With fragrance counters groaning under the weight of a thousand bottles purporting to do the same thing, which should you choose?
This is our guide to finding a scent to gently reflect the complexion of your personality.
The Blue Men Group
Fragrances from the blue family tend, as you might expect, to be invigorating, fresh and best suited to the man leading an active lifestyle – men like you, naturally. “They’re designed for the kind of character who thrives on adrenaline,” says award-winning perfume critic and author Riley Rusedski.
“He’s all about dynamism, speed and pitting his body against the elements.” He may also, we’d like to add, be partial to a gin and tonic after a day spent taming the surf.
These scents come into their own during the spring and summer months due to their weightless, effervescent quality. The discernible citrus notes in the first few minutes after spraying lend them an energizing character that’s complemented by a marine note in the middle. (Hence the blue, yeah?) Case in point: the latest incarnation of Dolce & Gabbana’s Light Blue features a combination of grapefruit, juniper, and musk that cuts through the summer heat.
One for those wanting to cling on to the exuberance of youth, then.
‘Extreme’ fragrances have been a burgeoning trend in the fragrance world for a couple of years now. More often than not they represent more intense variations on existing scents (‘flankers’, to use industry parlance) that offer either a ‘louder’ projection of the original scent or prolonged lifespan on the skin.
For example, Chanel Allure Homme Sport Eau Extrême has far more longevity (in other words, it lingers for longer) and a considerably sweeter punch than its popular but comparatively meek predecessor from 1999.
The bolder, darker nature of these fragrances, then, makes them fantastic for late nights and eveningwear. “This man’s modus operandi is one of sophisticated understatement,” says Alavi of he who takes it black.
“He considers his sense of style earnestly and he likes to maintain an air of mystery about him. His secrets are saved only for those who manage to get up close.” Carrying a box of Milk Tray would be a step too far, mind.
Orange is a color often associated with a warning, so let this be yours: you are now handling potent aromas. These fragrances are redolent of the Far East – both its food and its climate – and as such are powerful and carry with them the potential to be overbearing.
Featuring rich spices like nutmeg, cinnamon, and clove along with incense, leather or amber in the base notes, they evoke feelings of lust and exoticism, warmth and seductiveness. In short, the wearer’s personality needs to stand up to the perfume.
“The men who can make these fragrances work tend to have confidence, passion, and sophistication in equal measure,” explains Azzi Glasser, the perfume designer behind the exceptional.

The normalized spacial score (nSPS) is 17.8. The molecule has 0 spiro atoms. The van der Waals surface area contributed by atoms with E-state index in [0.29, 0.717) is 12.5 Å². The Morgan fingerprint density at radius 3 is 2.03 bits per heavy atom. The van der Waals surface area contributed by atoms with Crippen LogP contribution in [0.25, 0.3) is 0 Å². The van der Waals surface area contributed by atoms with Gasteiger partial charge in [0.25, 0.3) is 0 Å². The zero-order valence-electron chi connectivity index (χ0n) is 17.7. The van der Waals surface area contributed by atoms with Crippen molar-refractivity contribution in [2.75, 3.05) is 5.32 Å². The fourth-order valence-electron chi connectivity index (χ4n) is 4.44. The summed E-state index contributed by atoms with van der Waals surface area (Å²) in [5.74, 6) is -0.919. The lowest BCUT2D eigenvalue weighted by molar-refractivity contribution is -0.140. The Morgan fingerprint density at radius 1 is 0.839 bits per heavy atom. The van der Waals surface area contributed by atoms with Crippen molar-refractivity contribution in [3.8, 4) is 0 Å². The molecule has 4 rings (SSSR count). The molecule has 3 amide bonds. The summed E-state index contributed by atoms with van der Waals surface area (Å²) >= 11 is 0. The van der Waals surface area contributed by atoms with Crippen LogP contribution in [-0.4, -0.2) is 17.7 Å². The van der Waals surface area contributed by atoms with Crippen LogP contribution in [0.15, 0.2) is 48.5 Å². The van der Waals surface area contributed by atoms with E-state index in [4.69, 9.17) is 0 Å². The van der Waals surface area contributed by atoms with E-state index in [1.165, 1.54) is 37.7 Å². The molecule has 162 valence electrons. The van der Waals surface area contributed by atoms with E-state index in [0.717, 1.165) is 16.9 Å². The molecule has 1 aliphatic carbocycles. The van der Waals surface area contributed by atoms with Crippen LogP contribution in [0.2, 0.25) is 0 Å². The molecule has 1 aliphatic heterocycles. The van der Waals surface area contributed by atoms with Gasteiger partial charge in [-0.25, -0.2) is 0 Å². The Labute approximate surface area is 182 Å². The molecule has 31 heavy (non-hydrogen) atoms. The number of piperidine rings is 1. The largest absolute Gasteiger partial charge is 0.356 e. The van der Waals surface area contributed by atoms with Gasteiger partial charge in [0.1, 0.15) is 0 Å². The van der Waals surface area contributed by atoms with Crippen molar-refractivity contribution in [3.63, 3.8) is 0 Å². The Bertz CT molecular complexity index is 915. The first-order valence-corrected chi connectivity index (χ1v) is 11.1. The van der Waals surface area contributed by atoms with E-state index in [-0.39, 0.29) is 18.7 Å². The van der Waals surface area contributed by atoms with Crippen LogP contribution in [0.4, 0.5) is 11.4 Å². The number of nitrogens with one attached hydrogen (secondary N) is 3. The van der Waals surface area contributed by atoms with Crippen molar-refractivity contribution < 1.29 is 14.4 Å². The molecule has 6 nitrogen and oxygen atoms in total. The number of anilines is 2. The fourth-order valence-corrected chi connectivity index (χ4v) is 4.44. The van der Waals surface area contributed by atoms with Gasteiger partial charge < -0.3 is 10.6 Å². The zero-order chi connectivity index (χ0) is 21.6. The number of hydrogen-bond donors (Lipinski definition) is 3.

“He likes to make an entrance and be the center of attention wherever he goes, and he wants to linger in people’s minds long after he’s moved on to his next port of call.”
Our advice? Don’t spray the spray unless you can walk the walk.
Like blue scents, green fragrances evoke a sense of the outdoors, though here the emphasis is on verdant gardens and al fresco lunches among the flora, rather than sea and sand. Most exhibit the characteristics of sun-dappled forests or moist, mossy woodlands. “These fragrances are all about tranquility, not sweat-pumping action,” says Alavi. “They suit the man who likes the feel of grass underfoot.”
Notes from this family run the gamut from well-tended English garden to untamed fir tree forests, but they’re often defined by a pungent herbaceous quality. To take the edge off all that green, they frequently feature hints of rosemary and lavender, or citrus and warming woods.
The danger here is dousing liberally only to give off the aroma of pine fresh toilet cleaner, so it’s important to choose your scent wisely. Muguet Porcelain, a unisex scent from venerable French brand Hermès, is rich with floral notes like Lily of the Valley, giving an impression of delicate complexity.
Scents the color of brandy glasses and whiskey decanters evoke a vintage age of brown leather, cigar smoke and cologne strong enough to drink over ice. While things have moved on a little, the decadent, private members’ club aura these fragrances project is still very much intact.
Scents such as Tom Ford’s Bois Marocain, for instance, has a warm weight to it, with a smoky, woody feel that hugs the skin. It brings to mind artfully worked oak furniture: sturdy, stately and sophisticated. This one will definitely set you back a few dollars but here’s a great article on how to make your cologne last even longer.
But don’t go mistaking this family of fragrances as purely for throwbacks and fogies. Bottega Veneta’s Pour Homme exudes the same classic qualities we’ve mentioned, yet manages to feel thoroughly modern at the same time. “There’s no doubt the man who wears this kind of fragrance is unashamedly masculine,” says Alavi. “Even so, while he embodies a certain old-school charm, his outlook is contemporary.” We’re thinking a little less Richard Burton, a bit more Tom Hiddleston.